How to Convert Seconds to Hours and Minutes in JavaScript

To convert seconds to hours and minutes in JavaScript:

  1. Divide the seconds by 60 to get the total minutes. The remainder will be the seconds in the output.
  2. Divide the total minutes by 60 to get the hours. The whole number in the result will be the hours, and the remainder will be the minutes in the output.

For example:

function toHoursAndMinutes(totalSeconds) {
  const totalMinutes = Math.floor(totalSeconds / 60);

  const seconds = totalSeconds % 60;
  const hours = Math.floor(totalMinutes / 60);
  const minutes = totalMinutes % 60;

  return { h: hours, m: minutes, s: seconds };

// { h: 0, m: 1, s: 0 }

// { h: 0, m: 16, s: 40 }

// { h: 1, m: 10, s: 50 }

We create a reusable function that takes a total number of seconds and returns an object containing the separate hours, minutes, and seconds values.

First, we divide the total seconds by 60 to get the number of total minutes.

console.log(60 / 60); // 1

console.log(1000 / 60); // 16.666666666666668

console.log(4250 / 60); // 70.83333333333333

The division results in a decimal number, so we use the Math.floor() function to get just the whole number of the result.

Math.floor() returns the largest integer less than or equal to a specified number.

console.log(Math.floor(10.95)); // 10
console.log(Math.floor(10)); // 10
console.log(Math.floor(10.05)); // 10

After this, we use the modulo operator (%) to get the division’s remainder for the seconds in the result.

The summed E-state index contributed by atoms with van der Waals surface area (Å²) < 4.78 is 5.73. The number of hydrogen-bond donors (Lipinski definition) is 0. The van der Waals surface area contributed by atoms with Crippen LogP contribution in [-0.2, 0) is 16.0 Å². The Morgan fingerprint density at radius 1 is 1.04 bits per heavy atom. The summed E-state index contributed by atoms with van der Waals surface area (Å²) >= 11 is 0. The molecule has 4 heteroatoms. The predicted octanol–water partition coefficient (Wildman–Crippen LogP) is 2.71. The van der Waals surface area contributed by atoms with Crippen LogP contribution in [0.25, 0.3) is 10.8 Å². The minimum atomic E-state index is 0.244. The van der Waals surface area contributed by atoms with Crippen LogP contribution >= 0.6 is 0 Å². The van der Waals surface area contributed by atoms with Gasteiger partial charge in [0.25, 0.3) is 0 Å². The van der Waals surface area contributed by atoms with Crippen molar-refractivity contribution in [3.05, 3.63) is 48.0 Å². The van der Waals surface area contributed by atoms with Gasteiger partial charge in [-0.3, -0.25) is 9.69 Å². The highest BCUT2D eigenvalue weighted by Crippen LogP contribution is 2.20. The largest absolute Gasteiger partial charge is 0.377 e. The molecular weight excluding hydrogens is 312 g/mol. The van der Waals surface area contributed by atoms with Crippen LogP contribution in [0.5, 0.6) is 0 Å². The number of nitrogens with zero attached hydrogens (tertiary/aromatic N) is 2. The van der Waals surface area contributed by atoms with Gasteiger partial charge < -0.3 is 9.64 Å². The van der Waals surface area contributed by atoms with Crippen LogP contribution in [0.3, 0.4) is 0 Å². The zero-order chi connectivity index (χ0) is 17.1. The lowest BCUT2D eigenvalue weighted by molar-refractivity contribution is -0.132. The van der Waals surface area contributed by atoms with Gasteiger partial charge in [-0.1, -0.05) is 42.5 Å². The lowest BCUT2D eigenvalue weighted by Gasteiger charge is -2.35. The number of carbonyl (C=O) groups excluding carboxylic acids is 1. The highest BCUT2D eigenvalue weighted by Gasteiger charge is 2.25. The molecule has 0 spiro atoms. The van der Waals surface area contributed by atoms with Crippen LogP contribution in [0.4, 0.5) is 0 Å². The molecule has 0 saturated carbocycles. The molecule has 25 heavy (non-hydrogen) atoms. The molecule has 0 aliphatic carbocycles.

console.log(60 % 60); // 0

console.log(1000 % 60); // 40

console.log(4250 % 60); // 50

Tip: Skip this step if the seconds should not be in the result.

We all know 60 seconds make a minute, and 60 minutes make an hour. After getting the total minutes, we do something similar to what we just did to the total seconds value: we divide the total minutes by 60 to get the hours and use the module operator to get the division’s remainder, which will be the minutes in the output.

After getting all the values, we return an object with h, m, and s properties containing the hours, minutes, and seconds respectively.

return { h: hours, m: minutes, s: seconds };

Convert seconds to HH:mm:ss

Instead of an object, you might want the result to be a time string in a format like HH:mm:ss, where each value is separated by a colon and has a minimum of two digits in the string. Here’s how we can produce such a time string.

function toTimeString(totalSeconds) {
  const totalMs = totalSeconds * 1000;
  const result = new Date(totalMs).toISOString().slice(11, 19);

  return result;

console.log(toTimeString(60)); // 00:01:00

console.log(toTimeString(1000)); // 00:16:40

console.log(toTimeString(4250)); // 01:10:50

First, we convert the seconds to milliseconds to pass it to the Date() constructor and create a new Date object.

The Date toISOString() method returns a string representation of the date in the ISO 8601 format, i.e., YYYY-MM-DDTHH:mm:ss.sssZ

const totalMs = 60000;

// 1970-01-01T00:01:00.000Z
console.log(new Date(totalMs).toISOString());

You can see that toISOString() does the conversion for us. We just need a way to extract the HH:mm:ss from the ISO string.

The String slice() method returns the portion of a string between specified start and end indexes, passed as the first and second arguments respectively.

The HH:mm:ss starts at index 11 of the string and ends at index 18. So to extract it, the values we pass to slice() or substring() will be 11 and 19.

Tip: 19 because slice() excludes the character at the end index from the resulting substring.

// 00:01:00
console.log('1970-01-01T00:01:00.000Z'.slice(11, 19));

To exclude the seconds from the result, we just need to reduce the end index by 3 to exclude the colon and the digits of the seconds.

// 00:01
console.log('1970-01-01T00:01:00.000Z'.slice(11, 16));

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